1. Beal, Judy A. DNSc, RN, FNAP, FAAN

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Acute flaccid myelitis (AFM) is a rare but devastating illness that predominantly affects children. Since 2014, the Centers for Disease Control and Prevention (CDC, 2019) has investigated more than 500 possible cases. According to the CDC, acute flaccid myelitis "is a rare disease that affects the spinal cord. Symptoms include acute weakness in the arms or legs along with loss of muscle tone and decreased or absent reflexes along with pain in some cases, facial weakness, drooping of the eyelids, and difficulty swallowing, speaking, or moving the eyes. The most serious complication of AFM is respiratory failure" (CDC, 2019). The CDC confirmed 186 cases of AFM across 38 states in the United States in 2018, mostly in individuals under 18 years of age.

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Acute flaccid myelitis is difficult to diagnose as symptoms often are confused with those of Guillain-Barre syndrome, acute disseminated encephalomyelitis, and transverse myelitis. The cause of most cases of AFM remains unknown. There is some speculation that symptoms of AFM develop after a viral infection; for example, poliovirus, West Nile virus, and adenovirus, but in most cases the etiology is unclear (CDC, 2019; Hopkins, 2017; Messacar et al., 2016). With recent press coverage on this increase in incidence of AFM, parents may express alarm. Pediatric nurses must be knowledgeable of the most current information on AFM. Although it is reassuring that this illness remains rare, there are steps that can be taken to prevent infections by currently speculated AFM infections. Specifically, pediatric nurses need to reinforce the importance of staying-up-to-date with polio vaccines and handwashing, as well as minimizing exposure to mosquitoes. Sharing information from the CDC on AFM at and immunizations with parents can be helpful.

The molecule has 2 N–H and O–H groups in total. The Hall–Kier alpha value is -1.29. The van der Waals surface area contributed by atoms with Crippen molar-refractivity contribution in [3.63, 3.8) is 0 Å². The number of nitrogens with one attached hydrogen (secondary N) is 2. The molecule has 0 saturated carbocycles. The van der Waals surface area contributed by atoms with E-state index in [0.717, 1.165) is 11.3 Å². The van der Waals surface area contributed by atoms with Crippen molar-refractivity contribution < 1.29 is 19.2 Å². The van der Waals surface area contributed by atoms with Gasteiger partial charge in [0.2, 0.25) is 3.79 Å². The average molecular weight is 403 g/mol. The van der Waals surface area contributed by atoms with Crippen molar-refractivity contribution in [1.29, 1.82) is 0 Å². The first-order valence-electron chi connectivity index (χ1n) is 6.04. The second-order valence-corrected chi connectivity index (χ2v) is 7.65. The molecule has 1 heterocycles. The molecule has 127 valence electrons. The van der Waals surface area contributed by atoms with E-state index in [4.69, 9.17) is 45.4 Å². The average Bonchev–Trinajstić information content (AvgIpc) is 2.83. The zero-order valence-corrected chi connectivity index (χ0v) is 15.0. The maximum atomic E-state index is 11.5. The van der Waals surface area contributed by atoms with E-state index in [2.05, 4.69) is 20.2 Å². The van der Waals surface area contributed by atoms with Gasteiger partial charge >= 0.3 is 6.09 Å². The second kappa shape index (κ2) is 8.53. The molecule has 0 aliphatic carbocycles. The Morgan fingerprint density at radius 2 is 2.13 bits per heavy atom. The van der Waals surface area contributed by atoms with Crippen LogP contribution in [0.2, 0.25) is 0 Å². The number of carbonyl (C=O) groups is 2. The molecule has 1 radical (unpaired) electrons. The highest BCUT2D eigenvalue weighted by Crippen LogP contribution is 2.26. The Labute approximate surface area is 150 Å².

Pediatric nurses must be aware and vigilant of presenting symptoms to ensure rapid referral and early intervention. There is no known effective treatment for AFM; however, physical and occupational therapies play an important role in recovery that varies in length from continued muscle weakness after 1 year to full recovery (Hopkins, 2017; Messacar et al., 2016). There are support and advocacy organizations available for patients and families affected by AFM. The Transverse Myelitis Association can be accessed at The AFM awareness and other polio-like virus side effect Facebook page can be accessed at


Although pediatric nurses need to be knowledgeable about and vigilant for AFM presentation, our most important role, until more research on AFM is conducted, is to educate parents about the rare occurrence of the disease and in prevention and advocacy.




Centers for Disease Control and Prevention. (2019). Acute flaccid myelitis. [Context Link]


Hopkins S. E. (2017). Acute flaccid myelitis: Etiologic challenges, diagnostic and management considerations. Current Treatment Options in Neurology, 19(12), 48.[Context Link]


Messacar K., Schreiner T. L., Van Haren K., Yang M., Glaser C. A., Tyler K. L., Dominguez S. R. (2016). Acute flaccid myelitis: A clinical review of US cases 2012-2015. Annals of Neurology, 80(3), 326-338.[Context Link]